The uneasy relationship between the finance ministry and the Reserve Bank of India was one of the worst kept secrets in the financial sector, but observers say even the fig leaf was taken away today.
On Saturday, at a seminar organised by the industry lobby group, Assocham, Finance Minister Pranab Mukherjee said he "hoped RBI would adjust its monetary policy stance to boost growth". He also said RBI should not worry about the rise in inflation in May, as it was due to supply-side issues, for which monetary policy has a limited role to play.
Two days later, RBI governor D Subbarao put the ball straight in the finance ministry's court by saying supply-side issues needed to be addressed to revive investment and the role of an interest rate cut was minimal in reviving growth. According to RBI, in April, rates were front-loaded (the cut was more than expected) on the expectation that the Centre would act to get the fiscal situation in order. Clearly, today's message from Mint Road indicates the expectation is yet to be fulfilled.
Tension between North Block and RBI has been brewing for some time. Central bank officials point to the increasing intervention of the finance ministry in RBI activities in recent times. The government was also seen to be trying to micro-manage banks and issuing guidelines to them, which RBI thought came strictly under its purview. For example, the ministry recently issued norms for consortium lending by public sector banks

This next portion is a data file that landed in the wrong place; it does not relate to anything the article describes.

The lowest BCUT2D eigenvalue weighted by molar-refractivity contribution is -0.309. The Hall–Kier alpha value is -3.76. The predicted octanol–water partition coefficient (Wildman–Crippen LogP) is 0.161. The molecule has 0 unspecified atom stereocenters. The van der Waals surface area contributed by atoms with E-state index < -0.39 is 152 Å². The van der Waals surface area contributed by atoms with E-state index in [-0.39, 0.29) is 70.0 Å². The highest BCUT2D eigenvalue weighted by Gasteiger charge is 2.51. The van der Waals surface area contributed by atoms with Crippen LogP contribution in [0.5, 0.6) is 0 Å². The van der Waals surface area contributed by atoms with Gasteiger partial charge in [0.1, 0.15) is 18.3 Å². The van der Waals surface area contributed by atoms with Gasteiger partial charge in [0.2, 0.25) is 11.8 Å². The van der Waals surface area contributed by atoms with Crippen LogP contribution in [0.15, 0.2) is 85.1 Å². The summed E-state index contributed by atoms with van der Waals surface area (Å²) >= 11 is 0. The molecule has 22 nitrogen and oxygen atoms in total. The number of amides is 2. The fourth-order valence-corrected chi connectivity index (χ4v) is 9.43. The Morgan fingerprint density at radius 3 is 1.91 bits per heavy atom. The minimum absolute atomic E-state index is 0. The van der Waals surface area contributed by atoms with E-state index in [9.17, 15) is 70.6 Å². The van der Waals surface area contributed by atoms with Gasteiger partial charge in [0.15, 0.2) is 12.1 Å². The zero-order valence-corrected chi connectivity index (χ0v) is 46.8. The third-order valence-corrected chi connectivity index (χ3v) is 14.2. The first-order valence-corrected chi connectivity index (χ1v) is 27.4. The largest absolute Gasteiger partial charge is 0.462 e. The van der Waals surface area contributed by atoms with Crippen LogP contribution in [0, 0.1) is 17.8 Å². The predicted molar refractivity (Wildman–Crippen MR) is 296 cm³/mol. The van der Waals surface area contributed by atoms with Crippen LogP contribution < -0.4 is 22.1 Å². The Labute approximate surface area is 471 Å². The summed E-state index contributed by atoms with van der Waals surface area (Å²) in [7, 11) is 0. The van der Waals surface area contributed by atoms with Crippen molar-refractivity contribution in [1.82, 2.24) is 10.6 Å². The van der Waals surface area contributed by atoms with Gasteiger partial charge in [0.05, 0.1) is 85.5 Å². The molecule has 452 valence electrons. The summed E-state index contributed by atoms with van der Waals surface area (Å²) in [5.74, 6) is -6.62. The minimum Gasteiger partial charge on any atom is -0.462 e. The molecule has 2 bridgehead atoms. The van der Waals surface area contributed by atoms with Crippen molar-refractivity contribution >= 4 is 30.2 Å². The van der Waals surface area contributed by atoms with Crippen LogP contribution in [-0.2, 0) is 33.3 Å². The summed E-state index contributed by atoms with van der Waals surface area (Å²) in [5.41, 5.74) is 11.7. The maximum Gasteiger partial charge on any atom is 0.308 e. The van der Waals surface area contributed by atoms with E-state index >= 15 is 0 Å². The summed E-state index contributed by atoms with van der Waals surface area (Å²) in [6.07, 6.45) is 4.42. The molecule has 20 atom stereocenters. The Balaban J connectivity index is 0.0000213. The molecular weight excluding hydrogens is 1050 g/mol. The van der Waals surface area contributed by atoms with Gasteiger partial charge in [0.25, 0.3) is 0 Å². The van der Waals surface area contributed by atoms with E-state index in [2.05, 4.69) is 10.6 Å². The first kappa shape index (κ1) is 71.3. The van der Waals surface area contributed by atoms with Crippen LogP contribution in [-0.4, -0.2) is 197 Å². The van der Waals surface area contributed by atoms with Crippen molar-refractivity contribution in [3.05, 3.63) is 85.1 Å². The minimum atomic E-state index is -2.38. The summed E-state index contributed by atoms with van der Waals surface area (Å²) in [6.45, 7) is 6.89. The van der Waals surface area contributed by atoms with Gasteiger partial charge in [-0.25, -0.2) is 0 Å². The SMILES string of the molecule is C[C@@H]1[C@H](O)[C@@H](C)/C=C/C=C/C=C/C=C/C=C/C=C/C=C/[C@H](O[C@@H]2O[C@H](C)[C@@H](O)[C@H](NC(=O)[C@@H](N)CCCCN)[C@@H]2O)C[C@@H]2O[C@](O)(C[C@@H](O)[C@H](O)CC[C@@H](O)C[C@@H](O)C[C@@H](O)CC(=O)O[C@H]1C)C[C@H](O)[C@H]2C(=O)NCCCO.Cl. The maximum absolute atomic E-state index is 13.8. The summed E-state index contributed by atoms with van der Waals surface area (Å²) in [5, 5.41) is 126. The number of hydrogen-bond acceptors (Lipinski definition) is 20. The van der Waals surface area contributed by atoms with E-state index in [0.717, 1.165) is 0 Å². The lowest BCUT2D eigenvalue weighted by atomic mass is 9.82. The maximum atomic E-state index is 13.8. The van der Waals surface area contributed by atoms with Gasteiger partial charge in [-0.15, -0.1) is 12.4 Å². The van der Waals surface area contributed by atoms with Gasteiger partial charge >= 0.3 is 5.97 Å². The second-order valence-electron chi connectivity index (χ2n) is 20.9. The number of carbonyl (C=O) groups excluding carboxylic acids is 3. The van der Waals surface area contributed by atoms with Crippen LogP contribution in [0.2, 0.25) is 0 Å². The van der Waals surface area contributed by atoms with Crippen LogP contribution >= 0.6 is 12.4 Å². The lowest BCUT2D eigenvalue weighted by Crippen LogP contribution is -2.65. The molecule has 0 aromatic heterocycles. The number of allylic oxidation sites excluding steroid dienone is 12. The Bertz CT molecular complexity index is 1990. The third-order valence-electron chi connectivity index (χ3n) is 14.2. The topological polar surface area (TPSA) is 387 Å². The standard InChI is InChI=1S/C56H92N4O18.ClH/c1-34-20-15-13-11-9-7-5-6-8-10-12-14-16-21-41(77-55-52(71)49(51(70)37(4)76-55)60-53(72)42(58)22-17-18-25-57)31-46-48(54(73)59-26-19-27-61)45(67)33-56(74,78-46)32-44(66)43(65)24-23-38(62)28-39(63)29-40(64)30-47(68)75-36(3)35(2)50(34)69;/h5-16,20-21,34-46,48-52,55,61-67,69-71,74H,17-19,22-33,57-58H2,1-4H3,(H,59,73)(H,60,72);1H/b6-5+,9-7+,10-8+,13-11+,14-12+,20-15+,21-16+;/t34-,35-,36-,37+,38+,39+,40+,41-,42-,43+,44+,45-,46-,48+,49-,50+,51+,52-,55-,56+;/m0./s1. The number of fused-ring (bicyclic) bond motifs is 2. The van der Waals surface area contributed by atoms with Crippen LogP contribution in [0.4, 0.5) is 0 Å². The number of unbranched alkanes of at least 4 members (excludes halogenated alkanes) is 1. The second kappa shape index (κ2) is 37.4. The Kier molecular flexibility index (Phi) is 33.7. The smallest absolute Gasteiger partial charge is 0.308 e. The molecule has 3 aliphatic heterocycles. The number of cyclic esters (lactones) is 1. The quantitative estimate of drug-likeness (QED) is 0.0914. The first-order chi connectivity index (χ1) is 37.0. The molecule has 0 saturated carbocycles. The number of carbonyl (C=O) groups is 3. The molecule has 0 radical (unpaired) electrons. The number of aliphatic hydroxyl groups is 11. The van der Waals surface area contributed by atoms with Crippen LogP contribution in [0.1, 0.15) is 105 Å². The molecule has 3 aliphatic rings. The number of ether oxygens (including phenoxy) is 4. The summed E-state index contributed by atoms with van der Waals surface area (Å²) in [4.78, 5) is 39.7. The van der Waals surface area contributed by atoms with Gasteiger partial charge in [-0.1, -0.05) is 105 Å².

RBI has now decided to pursue the matter by writing to the government. A letter has been send to the government, detailing how the finance ministry had encroached upon the regulator's territory.
RBI sources said the relationship first turned sour after the scrapping of the high level committee of regulators, which was headed by the RBI governor. A new structure was created, a Financial Regulatory and Development Council (FSDC), headed by the finance minister.
The governor was relegated as the head of a sub-committee. The FSDC was formed despite Subbarao's questioning the objective of such a forum.
Later, the governor's public comment against setting up an independent debt management office also did not go down well with the ministry.
The government recently amended the law to send two representatives from the government to the RBI board, instead of one. The move was also seen as the ministry's effort to tightening its grip on Mint Road.
Ironically, Subbarao, who joined Mint Road from the ministry directly when
P Chidambaram was the finance minister, was initially accused of being the finance ministry's hand-maiden. He dispelled the impression later, but RBI sources said the comfort he enjoyed with Chidambaram was missing in his relationship with Mukherjee.